October 26, 2011 by John K. Yi
China and Russia’s close relations have played out on the international stage for the past decade and each signed memorandum or trade agreement has reinforced the strengthening bond of these two odd bed-fellows. But there’s a less public romance developing between Russia and South Korea as well. In recent years, Moscow has invited and courted South Korean businessmen and diplomats, encouraging investment and political cooperation.
Robust trade numbers between the two nations seem to indicate that the relationship is functioning: in 2010, bilateral trade increased by 82.2 percent, hitting more than $11 billion, and major South Korean brands have become ubiquitous in the Russian market.
October 26, 2011 by Ramzy Baroud
In a White House Statement on October 21, US President Barack Obama pledged that his country would finally withdraw forces from Iraq. “After nearly nine years, America’s war in Iraq will be over,” he said. Providing some context to Obama’s announcement, a CBSNews.com report published on the same day stated, “The war in Iraq has meant the death of more than 4,400 U.S. troops and comes at a cost of more than $700 billion.”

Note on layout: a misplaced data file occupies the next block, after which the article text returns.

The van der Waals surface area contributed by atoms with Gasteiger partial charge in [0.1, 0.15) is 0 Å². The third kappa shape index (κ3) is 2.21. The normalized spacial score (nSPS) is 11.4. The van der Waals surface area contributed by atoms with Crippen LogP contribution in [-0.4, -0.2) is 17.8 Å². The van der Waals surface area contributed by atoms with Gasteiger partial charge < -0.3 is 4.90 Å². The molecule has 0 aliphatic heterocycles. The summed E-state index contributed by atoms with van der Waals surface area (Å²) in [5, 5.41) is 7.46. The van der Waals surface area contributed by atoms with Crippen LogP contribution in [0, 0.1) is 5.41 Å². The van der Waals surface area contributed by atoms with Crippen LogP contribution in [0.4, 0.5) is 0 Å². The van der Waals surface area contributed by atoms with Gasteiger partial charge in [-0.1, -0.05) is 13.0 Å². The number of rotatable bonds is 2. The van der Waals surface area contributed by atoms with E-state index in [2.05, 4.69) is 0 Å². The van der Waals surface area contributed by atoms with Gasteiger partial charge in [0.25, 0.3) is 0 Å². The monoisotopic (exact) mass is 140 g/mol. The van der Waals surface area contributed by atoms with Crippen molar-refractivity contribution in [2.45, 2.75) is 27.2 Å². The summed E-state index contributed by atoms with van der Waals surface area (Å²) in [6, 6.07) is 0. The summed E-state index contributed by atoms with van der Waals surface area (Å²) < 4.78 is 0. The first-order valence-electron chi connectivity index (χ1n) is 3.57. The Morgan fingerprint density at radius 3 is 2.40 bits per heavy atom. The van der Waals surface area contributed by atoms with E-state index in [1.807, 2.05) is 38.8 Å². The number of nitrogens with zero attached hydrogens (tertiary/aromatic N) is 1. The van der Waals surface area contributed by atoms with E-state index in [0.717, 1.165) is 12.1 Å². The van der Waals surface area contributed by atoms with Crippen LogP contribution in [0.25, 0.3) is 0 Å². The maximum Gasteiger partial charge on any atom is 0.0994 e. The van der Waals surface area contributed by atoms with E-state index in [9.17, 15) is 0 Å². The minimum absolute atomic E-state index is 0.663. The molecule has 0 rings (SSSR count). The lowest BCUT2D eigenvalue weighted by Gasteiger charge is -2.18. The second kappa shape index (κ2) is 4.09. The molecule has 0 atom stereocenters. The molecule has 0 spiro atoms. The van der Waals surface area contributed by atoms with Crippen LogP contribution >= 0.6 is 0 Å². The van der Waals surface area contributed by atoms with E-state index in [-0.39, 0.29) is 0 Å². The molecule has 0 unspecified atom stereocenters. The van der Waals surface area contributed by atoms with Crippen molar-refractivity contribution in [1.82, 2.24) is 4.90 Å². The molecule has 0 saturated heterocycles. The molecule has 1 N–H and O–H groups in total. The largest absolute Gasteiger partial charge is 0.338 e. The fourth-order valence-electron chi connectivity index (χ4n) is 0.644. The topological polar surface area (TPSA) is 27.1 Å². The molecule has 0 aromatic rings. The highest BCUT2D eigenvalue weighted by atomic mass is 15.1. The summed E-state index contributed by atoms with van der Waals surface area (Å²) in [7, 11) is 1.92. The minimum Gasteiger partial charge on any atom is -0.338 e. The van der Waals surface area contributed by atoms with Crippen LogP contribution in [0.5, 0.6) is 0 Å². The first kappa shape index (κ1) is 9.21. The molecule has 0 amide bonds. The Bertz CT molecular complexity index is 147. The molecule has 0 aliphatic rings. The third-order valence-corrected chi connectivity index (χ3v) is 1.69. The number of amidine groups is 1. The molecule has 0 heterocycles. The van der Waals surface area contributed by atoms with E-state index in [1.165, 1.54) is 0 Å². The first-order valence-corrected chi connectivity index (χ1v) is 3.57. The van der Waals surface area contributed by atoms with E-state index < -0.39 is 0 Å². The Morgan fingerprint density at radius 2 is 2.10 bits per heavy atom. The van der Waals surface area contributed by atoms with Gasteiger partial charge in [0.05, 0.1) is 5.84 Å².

The US media is now failing to process any facts aside from the losses suffered by the US, who wrought war and destruction on a country in urgent need of peace and humanitarian assistance. For over a decade prior to the war, Iraq was reeling under US-led UN sanctions, which left the country’s infrastructure in a state of near collapse.
October 26, 2011 by Iqbal Ahmed
What is poverty? It points to a cycle of human behavior, suggesting that the poor remain in poverty because of their adaptation to the burden of unfulfilled needs.
Sudhir Vankatesh, the author of “Gang Leader for a Day,” said of Oscar Lewis, “Maybe there’s something in the way they live, in their lifestyle…that certain behaviors get transmitted from generation to generation.”